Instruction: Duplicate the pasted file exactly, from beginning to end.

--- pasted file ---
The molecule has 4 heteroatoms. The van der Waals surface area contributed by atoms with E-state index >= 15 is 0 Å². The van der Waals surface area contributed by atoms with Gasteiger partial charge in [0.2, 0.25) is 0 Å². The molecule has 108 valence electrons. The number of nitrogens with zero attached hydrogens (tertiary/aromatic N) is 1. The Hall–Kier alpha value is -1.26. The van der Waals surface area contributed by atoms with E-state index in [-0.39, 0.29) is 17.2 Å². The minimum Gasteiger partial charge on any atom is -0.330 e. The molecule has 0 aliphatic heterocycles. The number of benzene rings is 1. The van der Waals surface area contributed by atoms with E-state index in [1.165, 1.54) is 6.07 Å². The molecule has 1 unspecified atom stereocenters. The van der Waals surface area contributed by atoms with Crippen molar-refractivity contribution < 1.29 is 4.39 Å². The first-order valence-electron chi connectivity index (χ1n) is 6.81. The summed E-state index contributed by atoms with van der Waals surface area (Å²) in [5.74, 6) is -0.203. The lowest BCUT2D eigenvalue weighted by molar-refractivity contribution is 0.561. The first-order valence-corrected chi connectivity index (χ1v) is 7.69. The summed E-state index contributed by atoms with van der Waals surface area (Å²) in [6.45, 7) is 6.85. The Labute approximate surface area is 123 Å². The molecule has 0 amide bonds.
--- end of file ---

The molecule has 4 heteroatoms. The van der Waals surface area contributed by atoms with E-state index >= 15 is 0 Å². The van der Waals surface area contributed by atoms with Gasteiger partial charge in [0.2, 0.25) is 0 Å². The molecule has 108 valence electrons. The number of nitrogens with zero attached hydrogens (tertiary/aromatic N) is 1. The Hall–Kier alpha value is -1.26. The van der Waals surface area contributed by atoms with E-state index in [-0.39, 0.29) is 17.2 Å². The minimum Gasteiger partial charge on any atom is -0.330 e. The molecule has 0 aliphatic heterocycles. The number of benzene rings is 1. The van der Waals surface area contributed by atoms with E-state index in [1.165, 1.54) is 6.07 Å². The molecule has 1 unspecified atom stereocenters. The van der Waals surface area contributed by atoms with Crippen molar-refractivity contribution < 1.29 is 4.39 Å². The first-order valence-electron chi connectivity index (χ1n) is 6.81. The summed E-state index contributed by atoms with van der Waals surface area (Å²) in [5.74, 6) is -0.203. The lowest BCUT2D eigenvalue weighted by molar-refractivity contribution is 0.561. The first-order valence-corrected chi connectivity index (χ1v) is 7.69. The summed E-state index contributed by atoms with van der Waals surface area (Å²) in [6.45, 7) is 6.85. The Labute approximate surface area is 123 Å². The molecule has 0 amide bonds.